My Greatest Fear

Spiders? No. Those guys are about two grams, tops. Boots squish them. Let’s all stop being afraid of spiders. They aren’t scary. Calm down.

No, I’m talking about something much worse. And this is going to be a serious one, so brace yourselves, brothers and sisters.

I am deeply and frequently afraid that everything I have ever known and cared about will one day cease to be and matter and to be remembered in this universe. Before moving on, you need to understand. I do not believe there is an afterlife, much as I’d like to wish there were. There’s no evidence outside the realm of faith to suggest that who and what we are goes on in any way at all, as far as I can see. You can disagree, I won’t be offended, I don’t care. Notice that I said “in this universe.” That’s important.

I’m not worried that humanity will wipe itself out, we’re too stubborn for that. I’m not worried that I’ll die one day, I lost all my grandparents in a year during my teens. I know we all die, and that’s cool, it makes life more beautiful. I recognize that my literary contributions (should I be allowed to make any) are like to be considered middling at best, and that in a century or two not a soul will remember my name.

But I’m absolutely terrified of what the humankind of a hundred thousand years from now will look like. I’m worried that Shakespeare and Da Vinci and Sophocles and Einstein and Sagan will be forgotten, that their ghosts will moulder forgotten in the mass grave of human history.

Scary, right?

No, seriously. I lose sleep over this, and it’s not something I ever really have to face. Indeed, it’s something I refuse to face. With the exception of a few close friends, no one at time of writing here has read my science fiction (maybe no one ever will, who knows?), but the future there–about 20,000 years removed from this century–shares so much in common with our world today, and indeed with ages past.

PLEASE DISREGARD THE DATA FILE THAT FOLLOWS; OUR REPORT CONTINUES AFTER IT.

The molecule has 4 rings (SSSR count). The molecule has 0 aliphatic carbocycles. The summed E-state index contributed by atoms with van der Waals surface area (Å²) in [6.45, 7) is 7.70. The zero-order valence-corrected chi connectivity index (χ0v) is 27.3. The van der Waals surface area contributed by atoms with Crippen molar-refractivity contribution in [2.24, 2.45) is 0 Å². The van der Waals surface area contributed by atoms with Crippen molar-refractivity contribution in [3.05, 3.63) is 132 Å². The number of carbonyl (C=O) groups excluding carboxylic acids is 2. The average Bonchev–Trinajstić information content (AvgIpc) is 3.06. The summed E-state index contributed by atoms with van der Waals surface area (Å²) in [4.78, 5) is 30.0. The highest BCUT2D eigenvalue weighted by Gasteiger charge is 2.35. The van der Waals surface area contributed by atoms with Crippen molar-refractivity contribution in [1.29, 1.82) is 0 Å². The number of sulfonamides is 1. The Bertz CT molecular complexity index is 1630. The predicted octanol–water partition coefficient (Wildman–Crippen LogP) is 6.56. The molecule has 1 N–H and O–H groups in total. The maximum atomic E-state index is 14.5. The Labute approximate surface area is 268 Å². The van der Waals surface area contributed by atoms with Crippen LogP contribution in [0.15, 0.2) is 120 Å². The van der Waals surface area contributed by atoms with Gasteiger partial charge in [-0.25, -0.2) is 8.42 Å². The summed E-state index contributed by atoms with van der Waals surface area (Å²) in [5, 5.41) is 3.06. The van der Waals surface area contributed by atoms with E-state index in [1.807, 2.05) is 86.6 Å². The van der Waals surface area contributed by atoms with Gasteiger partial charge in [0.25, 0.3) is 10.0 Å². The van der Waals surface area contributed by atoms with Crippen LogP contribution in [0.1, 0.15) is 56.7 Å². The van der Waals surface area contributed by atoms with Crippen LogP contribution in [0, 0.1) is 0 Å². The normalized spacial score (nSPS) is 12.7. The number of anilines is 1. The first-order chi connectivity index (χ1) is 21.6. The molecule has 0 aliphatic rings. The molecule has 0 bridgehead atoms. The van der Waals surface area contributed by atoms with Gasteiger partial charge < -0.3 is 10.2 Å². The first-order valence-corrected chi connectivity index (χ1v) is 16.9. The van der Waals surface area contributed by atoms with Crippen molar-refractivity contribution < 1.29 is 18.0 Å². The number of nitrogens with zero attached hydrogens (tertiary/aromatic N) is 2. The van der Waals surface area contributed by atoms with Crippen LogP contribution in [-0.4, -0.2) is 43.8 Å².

Now there are a few reasons for this, mostly literary. For a start, I really like fantasy, and have endeavoured in my writing to apply the tropes of epic fantasy to a hard science fiction adventure story through the strong hero character in a way of both engaging and refuting the Great Men Theory of History. I also am limited in that I have not been to the future, cannot imagine what it will really be like, so I have to guess, to speculate, based on what I know: the past and present. But I’m also building a future with which I am at peace. Not perfectly so, because it’s a rough place, and humanity has retained that core sense of cruelty which defines our species in the world. But at peace because my vision of humanity far in the future has retained an understanding of and a reverence for its past, and in my future my own ghost rests easy in light of this. The legacy of our civilization is safe, even if only a few people bother to study it. Shakespeare, Da Vinci and the rest stand remembered, and that’s a pretty good thing.

This seems a trifling concern, since people are even now starving and suffering the effects of racism and sexism, and everyone else is busy righting the wrongs of this world, while I’m writing the wrongs of another. (By the gods, that was clever of me.) But attending to the future is never a bad concern, and remembering the past in context allows us to understand and to better direct our own actions. The atrocities and indiscretions of our day and age are enacted because we, the people, allow them to go unmarked and unremonstrated. Our time teaches its lessons too, and this is my greatest fear, that our art and our struggles and revelations will fall flat and vanish under the booted march of time, and all we’ve accomplished and all we’ve fought for will be as nothing to tomorrow’s mankind.

Because then we will not only have died, but we will never have lived at all.

We can fake the survival of our spirit by writing science fiction, but only the next generation can make it real.

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